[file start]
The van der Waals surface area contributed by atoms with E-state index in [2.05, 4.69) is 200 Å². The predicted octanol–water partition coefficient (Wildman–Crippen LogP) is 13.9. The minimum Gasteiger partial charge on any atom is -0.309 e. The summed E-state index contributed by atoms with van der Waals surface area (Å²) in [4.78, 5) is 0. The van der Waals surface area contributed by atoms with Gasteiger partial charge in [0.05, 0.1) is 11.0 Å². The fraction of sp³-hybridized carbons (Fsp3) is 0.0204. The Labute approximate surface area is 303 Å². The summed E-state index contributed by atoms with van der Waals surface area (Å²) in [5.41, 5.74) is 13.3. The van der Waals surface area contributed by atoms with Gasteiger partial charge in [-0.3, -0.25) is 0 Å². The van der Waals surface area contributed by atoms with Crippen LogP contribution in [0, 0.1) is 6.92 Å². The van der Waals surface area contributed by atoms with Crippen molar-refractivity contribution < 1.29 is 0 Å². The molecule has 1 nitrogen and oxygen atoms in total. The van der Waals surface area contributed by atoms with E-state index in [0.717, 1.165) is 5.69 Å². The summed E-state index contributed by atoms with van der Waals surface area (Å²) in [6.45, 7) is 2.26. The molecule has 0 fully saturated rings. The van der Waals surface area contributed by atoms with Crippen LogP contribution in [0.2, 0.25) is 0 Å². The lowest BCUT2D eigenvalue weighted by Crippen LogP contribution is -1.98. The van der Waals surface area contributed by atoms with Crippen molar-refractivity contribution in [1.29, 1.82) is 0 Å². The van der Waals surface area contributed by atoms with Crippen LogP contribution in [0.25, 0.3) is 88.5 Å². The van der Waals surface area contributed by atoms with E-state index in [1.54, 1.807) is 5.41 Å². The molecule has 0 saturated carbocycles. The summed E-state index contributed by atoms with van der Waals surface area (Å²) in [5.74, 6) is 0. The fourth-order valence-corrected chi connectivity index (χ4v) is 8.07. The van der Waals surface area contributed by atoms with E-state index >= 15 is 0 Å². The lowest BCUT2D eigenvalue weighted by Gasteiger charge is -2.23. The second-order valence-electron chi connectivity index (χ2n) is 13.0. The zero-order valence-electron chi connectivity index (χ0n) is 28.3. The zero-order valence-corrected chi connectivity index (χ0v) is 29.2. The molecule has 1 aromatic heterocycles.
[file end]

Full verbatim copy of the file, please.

The van der Waals surface area contributed by atoms with E-state index in [2.05, 4.69) is 200 Å². The predicted octanol–water partition coefficient (Wildman–Crippen LogP) is 13.9. The minimum Gasteiger partial charge on any atom is -0.309 e. The summed E-state index contributed by atoms with van der Waals surface area (Å²) in [4.78, 5) is 0. The van der Waals surface area contributed by atoms with Gasteiger partial charge in [0.05, 0.1) is 11.0 Å². The fraction of sp³-hybridized carbons (Fsp3) is 0.0204. The Labute approximate surface area is 303 Å². The summed E-state index contributed by atoms with van der Waals surface area (Å²) in [5.41, 5.74) is 13.3. The van der Waals surface area contributed by atoms with Gasteiger partial charge in [-0.3, -0.25) is 0 Å². The van der Waals surface area contributed by atoms with Crippen LogP contribution in [0, 0.1) is 6.92 Å². The van der Waals surface area contributed by atoms with Crippen molar-refractivity contribution < 1.29 is 0 Å². The molecule has 1 nitrogen and oxygen atoms in total. The van der Waals surface area contributed by atoms with E-state index in [0.717, 1.165) is 5.69 Å². The summed E-state index contributed by atoms with van der Waals surface area (Å²) in [6.45, 7) is 2.26. The molecule has 0 fully saturated rings. The van der Waals surface area contributed by atoms with Crippen LogP contribution in [0.2, 0.25) is 0 Å². The lowest BCUT2D eigenvalue weighted by Crippen LogP contribution is -1.98. The van der Waals surface area contributed by atoms with Crippen molar-refractivity contribution in [1.29, 1.82) is 0 Å². The van der Waals surface area contributed by atoms with Crippen LogP contribution in [0.25, 0.3) is 88.5 Å². The van der Waals surface area contributed by atoms with E-state index in [1.54, 1.807) is 5.41 Å². The molecule has 0 saturated carbocycles. The summed E-state index contributed by atoms with van der Waals surface area (Å²) in [5.74, 6) is 0. The fourth-order valence-corrected chi connectivity index (χ4v) is 8.07. The van der Waals surface area contributed by atoms with E-state index >= 15 is 0 Å². The lowest BCUT2D eigenvalue weighted by Gasteiger charge is -2.23. The second-order valence-electron chi connectivity index (χ2n) is 13.0. The zero-order valence-electron chi connectivity index (χ0n) is 28.3. The zero-order valence-corrected chi connectivity index (χ0v) is 29.2. The molecule has 1 aromatic heterocycles.